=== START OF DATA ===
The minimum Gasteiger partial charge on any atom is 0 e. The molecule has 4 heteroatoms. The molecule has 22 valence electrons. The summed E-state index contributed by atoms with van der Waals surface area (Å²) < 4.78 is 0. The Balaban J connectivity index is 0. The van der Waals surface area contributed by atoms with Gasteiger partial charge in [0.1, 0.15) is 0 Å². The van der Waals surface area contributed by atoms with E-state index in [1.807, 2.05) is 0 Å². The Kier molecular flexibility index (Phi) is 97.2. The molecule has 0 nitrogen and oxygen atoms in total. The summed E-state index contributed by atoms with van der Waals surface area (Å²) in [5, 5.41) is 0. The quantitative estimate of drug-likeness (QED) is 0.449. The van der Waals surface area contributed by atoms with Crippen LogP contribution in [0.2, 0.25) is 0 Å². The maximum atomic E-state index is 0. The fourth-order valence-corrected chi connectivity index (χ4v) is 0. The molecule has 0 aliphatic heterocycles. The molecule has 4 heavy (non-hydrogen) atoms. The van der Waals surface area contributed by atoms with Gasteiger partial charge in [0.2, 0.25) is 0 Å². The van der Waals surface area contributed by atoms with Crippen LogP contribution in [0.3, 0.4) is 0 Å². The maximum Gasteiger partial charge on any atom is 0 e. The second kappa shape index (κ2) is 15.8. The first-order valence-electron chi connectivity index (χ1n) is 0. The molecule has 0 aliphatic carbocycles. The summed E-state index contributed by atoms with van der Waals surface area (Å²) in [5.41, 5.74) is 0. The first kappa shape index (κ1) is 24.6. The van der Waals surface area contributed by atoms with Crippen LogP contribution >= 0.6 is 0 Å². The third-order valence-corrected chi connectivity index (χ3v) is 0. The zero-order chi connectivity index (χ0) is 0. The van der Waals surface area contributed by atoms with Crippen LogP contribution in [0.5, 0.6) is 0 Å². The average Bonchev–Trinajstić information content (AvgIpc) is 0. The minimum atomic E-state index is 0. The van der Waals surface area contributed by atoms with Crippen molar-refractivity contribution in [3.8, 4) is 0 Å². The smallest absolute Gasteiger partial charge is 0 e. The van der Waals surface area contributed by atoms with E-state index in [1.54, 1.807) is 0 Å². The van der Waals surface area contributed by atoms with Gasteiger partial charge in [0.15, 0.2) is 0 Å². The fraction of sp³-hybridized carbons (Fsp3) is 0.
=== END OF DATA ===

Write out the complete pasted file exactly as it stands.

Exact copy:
The minimum Gasteiger partial charge on any atom is 0 e. The molecule has 4 heteroatoms. The molecule has 22 valence electrons. The summed E-state index contributed by atoms with van der Waals surface area (Å²) < 4.78 is 0. The Balaban J connectivity index is 0. The van der Waals surface area contributed by atoms with Gasteiger partial charge in [0.1, 0.15) is 0 Å². The van der Waals surface area contributed by atoms with E-state index in [1.807, 2.05) is 0 Å². The Kier molecular flexibility index (Phi) is 97.2. The molecule has 0 nitrogen and oxygen atoms in total. The summed E-state index contributed by atoms with van der Waals surface area (Å²) in [5, 5.41) is 0. The quantitative estimate of drug-likeness (QED) is 0.449. The van der Waals surface area contributed by atoms with Crippen LogP contribution in [0.2, 0.25) is 0 Å². The maximum atomic E-state index is 0. The fourth-order valence-corrected chi connectivity index (χ4v) is 0. The molecule has 0 aliphatic heterocycles. The molecule has 4 heavy (non-hydrogen) atoms. The van der Waals surface area contributed by atoms with Gasteiger partial charge in [0.2, 0.25) is 0 Å². The van der Waals surface area contributed by atoms with Crippen LogP contribution in [0.3, 0.4) is 0 Å². The maximum Gasteiger partial charge on any atom is 0 e. The second kappa shape index (κ2) is 15.8. The first-order valence-electron chi connectivity index (χ1n) is 0. The molecule has 0 aliphatic carbocycles. The summed E-state index contributed by atoms with van der Waals surface area (Å²) in [5.41, 5.74) is 0. The first kappa shape index (κ1) is 24.6. The van der Waals surface area contributed by atoms with Crippen LogP contribution >= 0.6 is 0 Å². The third-order valence-corrected chi connectivity index (χ3v) is 0. The zero-order chi connectivity index (χ0) is 0. The van der Waals surface area contributed by atoms with Crippen LogP contribution in [0.5, 0.6) is 0 Å². The average Bonchev–Trinajstić information content (AvgIpc) is 0. The minimum atomic E-state index is 0. The van der Waals surface area contributed by atoms with Crippen molar-refractivity contribution in [3.8, 4) is 0 Å². The smallest absolute Gasteiger partial charge is 0 e. The van der Waals surface area contributed by atoms with E-state index in [1.54, 1.807) is 0 Å². The van der Waals surface area contributed by atoms with Gasteiger partial charge in [0.15, 0.2) is 0 Å². The fraction of sp³-hybridized carbons (Fsp3) is 0.